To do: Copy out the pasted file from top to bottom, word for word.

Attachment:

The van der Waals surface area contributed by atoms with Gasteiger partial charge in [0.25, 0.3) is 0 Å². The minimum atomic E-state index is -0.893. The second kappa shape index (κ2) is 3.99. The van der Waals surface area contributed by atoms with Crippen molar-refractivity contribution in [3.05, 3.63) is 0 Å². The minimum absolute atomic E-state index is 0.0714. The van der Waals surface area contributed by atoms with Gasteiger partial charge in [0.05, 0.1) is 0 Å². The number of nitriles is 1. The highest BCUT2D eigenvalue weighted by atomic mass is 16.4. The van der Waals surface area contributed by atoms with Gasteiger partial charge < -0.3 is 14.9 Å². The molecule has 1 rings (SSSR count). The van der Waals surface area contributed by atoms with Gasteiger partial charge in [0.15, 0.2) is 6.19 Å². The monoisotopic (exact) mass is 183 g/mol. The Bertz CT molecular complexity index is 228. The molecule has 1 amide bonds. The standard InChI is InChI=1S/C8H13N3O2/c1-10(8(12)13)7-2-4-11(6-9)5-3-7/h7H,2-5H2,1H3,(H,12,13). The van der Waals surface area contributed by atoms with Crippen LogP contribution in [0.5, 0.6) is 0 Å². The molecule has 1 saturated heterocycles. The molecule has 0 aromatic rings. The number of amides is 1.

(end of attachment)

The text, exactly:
The van der Waals surface area contributed by atoms with Gasteiger partial charge in [0.25, 0.3) is 0 Å². The minimum atomic E-state index is -0.893. The second kappa shape index (κ2) is 3.99. The van der Waals surface area contributed by atoms with Crippen molar-refractivity contribution in [3.05, 3.63) is 0 Å². The minimum absolute atomic E-state index is 0.0714. The van der Waals surface area contributed by atoms with Gasteiger partial charge in [0.05, 0.1) is 0 Å². The number of nitriles is 1. The highest BCUT2D eigenvalue weighted by atomic mass is 16.4. The van der Waals surface area contributed by atoms with Gasteiger partial charge < -0.3 is 14.9 Å². The molecule has 1 rings (SSSR count). The van der Waals surface area contributed by atoms with Gasteiger partial charge in [0.15, 0.2) is 6.19 Å². The monoisotopic (exact) mass is 183 g/mol. The Bertz CT molecular complexity index is 228. The molecule has 1 amide bonds. The standard InChI is InChI=1S/C8H13N3O2/c1-10(8(12)13)7-2-4-11(6-9)5-3-7/h7H,2-5H2,1H3,(H,12,13). The van der Waals surface area contributed by atoms with Crippen LogP contribution in [0.5, 0.6) is 0 Å². The molecule has 1 saturated heterocycles. The molecule has 0 aromatic rings. The number of amides is 1.